If I were a more philosophically-inclined person, I would take measure of the ways in which I inadequately celebrated my own mother when I remembered to do so at all.  If I were that person, I would note that part of being a child is living in the warm blanket of unconditional mommy love.  Children cannot appreciate what they cannot imagine living without.    

I would pay attention to the irony of the fact that we repay our mothers by being good mothers to our children, each generation instilling a debt which is paid forward.  Never is debt more willingly accepted nor more willingly offered.

However, I’m not that sophisticated.  I am only a mammal and an omnivore.  I don't know any better.

Justine van Engen May 07, 2011 at 10:52 PM
I know and love this poem. I have heard Billy Collins read it. Thank you for thinking of it in relation to anything I write.
kristi May 08, 2011 at 03:11 PM
Justine...brilliant! thanks for sharing with all of us!! i am sharing with my facebook fans ~ i know they will enjoy it too! www.facebook.com/barnowlprimitives happy mother's day!
long-time Restonian May 08, 2011 at 07:19 PM
Thank you Justine! Because of you I'm having the best Mother's Day yet! Instead of feeling resentful all weekend because I know Mother's Day will be a disappointment, I decided to let go of all expectations. It's because of your article, specifically: "part of being a child is living in the warm blanket of unconditional mommy love. Children cannot appreciate what they cannot imagine living without." I finally get it! I love my kids unconditionally and I know that they know it. They don't know that they appreciate me because I've been a constant presence of love and support in their lives. It's like acknowledging how wonderful oxygen is, it's always been there so we don't think about it, let alone appreciate it. I know they love me and that's enough. They're really good kids and that's the best gift of all. They may not be the best students, the cleanest or neatest (heck, they can't even pick up after themselves!), the most thoughtful, and the list goes on, but they are decent, kind human beings. Which is amazing considering I have 2 teenage boys and 1 almost-teen daughter! So I've decided to ask for the one thing that I love most in the world for Mother's Day: hugs. Today I get to hug my kids as much as I want and they'll hug me back (they always do). Perhaps they'll even initiate a hug or two! Either way, I'm happy! Thanks Justine, I hope you have Happy Mother's Day too!,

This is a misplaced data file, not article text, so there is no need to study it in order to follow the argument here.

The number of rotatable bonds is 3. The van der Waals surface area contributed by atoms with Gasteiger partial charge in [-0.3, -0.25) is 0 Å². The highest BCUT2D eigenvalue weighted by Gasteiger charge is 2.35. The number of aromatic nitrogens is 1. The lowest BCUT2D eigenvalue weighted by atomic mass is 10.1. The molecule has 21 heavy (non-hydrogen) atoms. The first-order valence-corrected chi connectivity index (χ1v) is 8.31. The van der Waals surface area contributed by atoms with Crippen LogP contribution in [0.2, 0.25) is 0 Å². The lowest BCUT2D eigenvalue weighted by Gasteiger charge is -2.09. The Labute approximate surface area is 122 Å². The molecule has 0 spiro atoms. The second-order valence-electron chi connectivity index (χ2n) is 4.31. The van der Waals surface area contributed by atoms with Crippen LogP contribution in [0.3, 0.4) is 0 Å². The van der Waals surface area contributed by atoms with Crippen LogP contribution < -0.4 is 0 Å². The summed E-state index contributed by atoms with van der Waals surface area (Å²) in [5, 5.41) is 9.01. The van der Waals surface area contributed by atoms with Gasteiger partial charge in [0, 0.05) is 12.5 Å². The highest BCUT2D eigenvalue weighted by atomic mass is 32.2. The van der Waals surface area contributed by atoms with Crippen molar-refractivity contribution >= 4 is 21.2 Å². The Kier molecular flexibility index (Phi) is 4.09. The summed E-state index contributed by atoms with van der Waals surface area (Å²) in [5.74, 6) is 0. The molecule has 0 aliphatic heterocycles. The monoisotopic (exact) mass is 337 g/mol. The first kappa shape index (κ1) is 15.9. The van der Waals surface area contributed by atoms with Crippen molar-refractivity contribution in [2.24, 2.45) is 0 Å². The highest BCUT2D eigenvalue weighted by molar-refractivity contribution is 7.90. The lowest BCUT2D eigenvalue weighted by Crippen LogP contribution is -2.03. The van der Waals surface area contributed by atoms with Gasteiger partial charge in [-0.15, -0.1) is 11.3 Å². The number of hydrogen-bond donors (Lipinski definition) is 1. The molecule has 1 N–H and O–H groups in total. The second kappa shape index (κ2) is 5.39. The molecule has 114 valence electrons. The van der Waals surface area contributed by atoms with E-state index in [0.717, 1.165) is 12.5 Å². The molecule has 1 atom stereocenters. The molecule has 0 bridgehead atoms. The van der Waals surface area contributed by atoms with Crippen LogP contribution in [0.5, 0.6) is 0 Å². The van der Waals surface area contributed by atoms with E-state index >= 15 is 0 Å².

Justine van Engen May 09, 2011 at 12:50 AM
Thank you so much for this huge compliment. With an attitude like that one, you deserve a great day! I hope you are able to keep things in perspective the whole year round. Raising "decent, kind human beings" is a huge task and you should take a moment to congratulate yourself on having achieved that.
long-time Restonian May 10, 2011 at 02:43 AM
You bet! Love your articles, Justine. I haven't missed one since a friend introduced me to the Patch 3 months ago. I don't know how you do it. You're my hero!